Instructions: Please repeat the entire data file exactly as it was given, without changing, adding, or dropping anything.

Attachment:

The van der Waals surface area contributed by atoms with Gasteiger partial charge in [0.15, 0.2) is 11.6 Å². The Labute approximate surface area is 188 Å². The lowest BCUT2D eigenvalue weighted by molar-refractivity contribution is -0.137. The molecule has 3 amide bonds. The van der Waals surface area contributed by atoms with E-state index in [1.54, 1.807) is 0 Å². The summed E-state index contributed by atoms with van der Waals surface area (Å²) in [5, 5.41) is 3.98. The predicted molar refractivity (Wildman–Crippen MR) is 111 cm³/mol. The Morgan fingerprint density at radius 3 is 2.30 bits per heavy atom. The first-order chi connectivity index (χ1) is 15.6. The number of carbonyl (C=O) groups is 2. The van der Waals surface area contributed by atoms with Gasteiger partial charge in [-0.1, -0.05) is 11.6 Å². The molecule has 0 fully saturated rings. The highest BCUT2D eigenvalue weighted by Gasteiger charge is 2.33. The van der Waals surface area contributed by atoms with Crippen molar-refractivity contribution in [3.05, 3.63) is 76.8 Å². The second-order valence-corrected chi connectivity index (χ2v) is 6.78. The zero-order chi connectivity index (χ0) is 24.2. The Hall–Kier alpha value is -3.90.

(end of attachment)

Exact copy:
The van der Waals surface area contributed by atoms with Gasteiger partial charge in [0.15, 0.2) is 11.6 Å². The Labute approximate surface area is 188 Å². The lowest BCUT2D eigenvalue weighted by molar-refractivity contribution is -0.137. The molecule has 3 amide bonds. The van der Waals surface area contributed by atoms with E-state index in [1.54, 1.807) is 0 Å². The summed E-state index contributed by atoms with van der Waals surface area (Å²) in [5, 5.41) is 3.98. The predicted molar refractivity (Wildman–Crippen MR) is 111 cm³/mol. The Morgan fingerprint density at radius 3 is 2.30 bits per heavy atom. The first-order chi connectivity index (χ1) is 15.6. The number of carbonyl (C=O) groups is 2. The van der Waals surface area contributed by atoms with Gasteiger partial charge in [-0.1, -0.05) is 11.6 Å². The molecule has 0 fully saturated rings. The highest BCUT2D eigenvalue weighted by Gasteiger charge is 2.33. The van der Waals surface area contributed by atoms with Crippen molar-refractivity contribution in [3.05, 3.63) is 76.8 Å². The second-order valence-corrected chi connectivity index (χ2v) is 6.78. The zero-order chi connectivity index (χ0) is 24.2. The Hall–Kier alpha value is -3.90.